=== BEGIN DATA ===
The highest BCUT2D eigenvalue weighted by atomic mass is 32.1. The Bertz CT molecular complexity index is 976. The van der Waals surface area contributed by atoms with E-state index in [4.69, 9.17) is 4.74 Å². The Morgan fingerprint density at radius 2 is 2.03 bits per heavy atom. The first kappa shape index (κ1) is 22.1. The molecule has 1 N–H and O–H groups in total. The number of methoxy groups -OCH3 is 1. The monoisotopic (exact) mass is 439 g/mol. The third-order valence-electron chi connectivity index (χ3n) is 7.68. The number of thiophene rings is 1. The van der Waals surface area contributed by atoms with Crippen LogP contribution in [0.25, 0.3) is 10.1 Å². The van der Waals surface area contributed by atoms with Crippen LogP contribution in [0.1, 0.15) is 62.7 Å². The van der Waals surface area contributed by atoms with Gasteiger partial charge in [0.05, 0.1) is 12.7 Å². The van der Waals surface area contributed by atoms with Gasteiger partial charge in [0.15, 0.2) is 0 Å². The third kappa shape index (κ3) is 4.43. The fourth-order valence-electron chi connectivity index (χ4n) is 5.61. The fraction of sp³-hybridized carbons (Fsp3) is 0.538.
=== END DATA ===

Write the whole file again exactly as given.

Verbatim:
The highest BCUT2D eigenvalue weighted by atomic mass is 32.1. The Bertz CT molecular complexity index is 976. The van der Waals surface area contributed by atoms with E-state index in [4.69, 9.17) is 4.74 Å². The Morgan fingerprint density at radius 2 is 2.03 bits per heavy atom. The first kappa shape index (κ1) is 22.1. The molecule has 1 N–H and O–H groups in total. The number of methoxy groups -OCH3 is 1. The monoisotopic (exact) mass is 439 g/mol. The third-order valence-electron chi connectivity index (χ3n) is 7.68. The number of thiophene rings is 1. The van der Waals surface area contributed by atoms with Crippen LogP contribution in [0.25, 0.3) is 10.1 Å². The van der Waals surface area contributed by atoms with Crippen LogP contribution in [0.1, 0.15) is 62.7 Å². The van der Waals surface area contributed by atoms with Gasteiger partial charge in [0.05, 0.1) is 12.7 Å². The van der Waals surface area contributed by atoms with Gasteiger partial charge in [0.15, 0.2) is 0 Å². The third kappa shape index (κ3) is 4.43. The fourth-order valence-electron chi connectivity index (χ4n) is 5.61. The fraction of sp³-hybridized carbons (Fsp3) is 0.538.